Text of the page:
Pictured above: UK volunteers, National volunteers, and men of the Katengeza community sit down and discuss their income from crops and how best to utilise their produce.

Our first week as Progressio volunteers was spent at Msamba Catholic Community Centre undergoing a week long in-country orientation to prepare us for our placements at the sites we would be travelling to come the beginning of week two. The week entailed a number of different lessons coordinated by various Progressio staff members in which we learnt a bit more about Malawian life as well as achieving a basic understanding of Chichewa (the national language). Upon reflection, both of these activities have proved very helpful as the people we have been working alongside are kind and welcoming and their hospitality has undoubtedly been enhanced by our willingness to adopt and adhere to their culture. 

Having completed the week of training, the 3 different groups of UK volunteers headed off to their respective accommodation sites. There was a collective feeling of excitement as the orientation had left us feeling well prepared for our upcoming placements and had made us eager to start the work we would be engaging in over the next 9 weeks. Our group headed off to Kamuzu Dam II Sailing Club, just 45 minutes away from Msamba. We arrived in the evening when darkness had already set in so we were unable to explore the area which surrounded our new home, but the morning sun of the next day revealed that we were situated on the edge of a beautiful lake surrounded by trees. However, not much time was spent exploring as we soon headed off to the Women’s Training Centre in nearby village, Malingunde, to meet members of our partner organisation (Arise and Shine) and to engage in 3 days of training on HIV/Aids alongside our Malawian counterparts, the national volunteers.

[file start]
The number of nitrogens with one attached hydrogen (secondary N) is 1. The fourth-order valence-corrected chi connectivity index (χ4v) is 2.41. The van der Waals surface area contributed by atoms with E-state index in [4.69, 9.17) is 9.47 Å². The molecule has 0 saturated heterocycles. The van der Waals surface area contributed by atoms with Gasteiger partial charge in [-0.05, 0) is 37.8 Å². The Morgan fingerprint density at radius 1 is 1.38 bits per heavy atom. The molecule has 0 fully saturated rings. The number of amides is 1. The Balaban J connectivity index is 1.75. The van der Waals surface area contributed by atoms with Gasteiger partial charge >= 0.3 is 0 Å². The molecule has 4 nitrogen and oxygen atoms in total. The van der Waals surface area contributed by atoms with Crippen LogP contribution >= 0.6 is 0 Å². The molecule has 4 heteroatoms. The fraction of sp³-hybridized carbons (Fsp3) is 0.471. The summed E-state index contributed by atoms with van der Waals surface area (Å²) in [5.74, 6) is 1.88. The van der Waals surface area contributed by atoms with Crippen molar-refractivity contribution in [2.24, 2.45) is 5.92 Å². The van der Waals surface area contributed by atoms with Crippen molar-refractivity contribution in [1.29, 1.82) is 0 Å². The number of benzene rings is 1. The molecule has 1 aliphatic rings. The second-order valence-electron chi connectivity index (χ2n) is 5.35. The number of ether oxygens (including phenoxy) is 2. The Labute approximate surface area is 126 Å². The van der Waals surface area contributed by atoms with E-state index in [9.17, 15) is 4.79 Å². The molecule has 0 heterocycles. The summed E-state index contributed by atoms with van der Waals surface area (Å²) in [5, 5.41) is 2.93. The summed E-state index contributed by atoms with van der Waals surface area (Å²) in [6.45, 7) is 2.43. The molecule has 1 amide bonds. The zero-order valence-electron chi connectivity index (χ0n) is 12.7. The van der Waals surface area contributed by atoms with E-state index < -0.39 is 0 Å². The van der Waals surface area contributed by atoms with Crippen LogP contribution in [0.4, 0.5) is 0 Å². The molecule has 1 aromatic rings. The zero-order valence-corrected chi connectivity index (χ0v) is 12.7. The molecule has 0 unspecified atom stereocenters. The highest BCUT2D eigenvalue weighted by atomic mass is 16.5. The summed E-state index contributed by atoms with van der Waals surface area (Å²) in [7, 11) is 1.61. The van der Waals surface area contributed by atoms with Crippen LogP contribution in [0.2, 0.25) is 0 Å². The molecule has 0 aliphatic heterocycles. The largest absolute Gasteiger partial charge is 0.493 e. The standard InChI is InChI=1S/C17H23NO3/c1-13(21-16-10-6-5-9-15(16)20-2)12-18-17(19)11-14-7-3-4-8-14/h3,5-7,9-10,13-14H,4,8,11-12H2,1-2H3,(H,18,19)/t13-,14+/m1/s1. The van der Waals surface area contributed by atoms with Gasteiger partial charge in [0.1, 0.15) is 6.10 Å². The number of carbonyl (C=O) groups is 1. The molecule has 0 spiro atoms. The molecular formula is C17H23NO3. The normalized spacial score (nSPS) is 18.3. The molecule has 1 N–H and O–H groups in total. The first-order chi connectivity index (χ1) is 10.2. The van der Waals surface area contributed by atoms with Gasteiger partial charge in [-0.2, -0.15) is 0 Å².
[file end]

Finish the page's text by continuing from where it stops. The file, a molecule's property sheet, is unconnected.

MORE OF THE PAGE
These few days allowed us to become more familiar with the national volunteers, the work Arise and Shine does, as well as the work we would personally be doing and the villages we would be working in. We learnt that Arise and Shine was established after observing various challenges young and elderly people are facing in communities in the face of climate change impacts, HIV and AIDS pandemic, persistent hunger, malnutrition and poverty. With this in mind, we were told that the villages we would be focusing on were called Katengeza and Phalazi. Our activities here have therefore been assessing the needs of these communities in light of ASI’s objectives and planning how we can be involved in helping them establish a positive and realistic vision for their future. 

Phalazi and Katengeza are both situated in the central region of Malawi. They differ in size and layout but are connected by the same predicament – this being the issue of insecure livelihoods. Phalazi is surrounded by maize, but this one-dimensional source of food means members of the community struggle to meet their nutritional needs. Katengeza have a similar issue as they lack fundamental knowledge on nutrition, which means they do not utilise their ground to grow different things which would offer essential health benefits. It is important to address these key issues in the villages because with them in mind, we can start formulating objectives which strive to deal with them. 

Pictured above: National volunteer Mike and UK volunteer Verity conduct a presentation on nutrition and the possibilities Katengeza have for the growth of new and beneficial crops.

What we have done so far has included familiarising ourselves with our colleagues and the people of the villages which we will be concentrating our efforts on for the duration of the placement. We have strived to identify the work we need to engage in over the upcoming weeks and meticulous planning has been the constant theme, as only with this can we be effective in our endeavours. There is a shared feeling of enthusiasm within the group as we cannot wait to see the impact we will make during the course of the placement. Bring it on!


Written by George Green